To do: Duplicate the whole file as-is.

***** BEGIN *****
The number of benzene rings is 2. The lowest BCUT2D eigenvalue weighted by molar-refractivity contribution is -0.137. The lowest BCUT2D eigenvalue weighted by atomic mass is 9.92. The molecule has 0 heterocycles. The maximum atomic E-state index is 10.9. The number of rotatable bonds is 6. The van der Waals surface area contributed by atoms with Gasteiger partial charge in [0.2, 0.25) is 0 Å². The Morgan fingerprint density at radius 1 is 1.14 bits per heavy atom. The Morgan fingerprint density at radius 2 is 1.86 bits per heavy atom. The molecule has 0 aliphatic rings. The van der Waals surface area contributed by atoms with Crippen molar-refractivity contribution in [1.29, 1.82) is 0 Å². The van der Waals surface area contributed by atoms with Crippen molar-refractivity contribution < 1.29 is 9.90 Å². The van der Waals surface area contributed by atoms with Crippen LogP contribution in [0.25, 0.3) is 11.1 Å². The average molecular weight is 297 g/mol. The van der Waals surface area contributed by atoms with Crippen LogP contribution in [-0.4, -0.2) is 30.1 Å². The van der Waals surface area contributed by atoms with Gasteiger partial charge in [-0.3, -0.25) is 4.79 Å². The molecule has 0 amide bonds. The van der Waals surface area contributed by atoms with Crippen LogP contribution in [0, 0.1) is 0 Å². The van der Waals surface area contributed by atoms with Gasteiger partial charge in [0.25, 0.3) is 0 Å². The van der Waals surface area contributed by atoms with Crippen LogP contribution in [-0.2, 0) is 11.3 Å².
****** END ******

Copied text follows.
The number of benzene rings is 2. The lowest BCUT2D eigenvalue weighted by molar-refractivity contribution is -0.137. The lowest BCUT2D eigenvalue weighted by atomic mass is 9.92. The molecule has 0 heterocycles. The maximum atomic E-state index is 10.9. The number of rotatable bonds is 6. The van der Waals surface area contributed by atoms with Gasteiger partial charge in [0.2, 0.25) is 0 Å². The Morgan fingerprint density at radius 1 is 1.14 bits per heavy atom. The Morgan fingerprint density at radius 2 is 1.86 bits per heavy atom. The molecule has 0 aliphatic rings. The van der Waals surface area contributed by atoms with Crippen molar-refractivity contribution in [1.29, 1.82) is 0 Å². The van der Waals surface area contributed by atoms with Crippen molar-refractivity contribution < 1.29 is 9.90 Å². The van der Waals surface area contributed by atoms with Crippen LogP contribution in [0.25, 0.3) is 11.1 Å². The average molecular weight is 297 g/mol. The van der Waals surface area contributed by atoms with Crippen LogP contribution in [-0.4, -0.2) is 30.1 Å². The van der Waals surface area contributed by atoms with Gasteiger partial charge in [-0.3, -0.25) is 4.79 Å². The molecule has 0 amide bonds. The van der Waals surface area contributed by atoms with Crippen LogP contribution in [0, 0.1) is 0 Å². The van der Waals surface area contributed by atoms with Gasteiger partial charge in [0.25, 0.3) is 0 Å². The van der Waals surface area contributed by atoms with Crippen LogP contribution in [-0.2, 0) is 11.3 Å².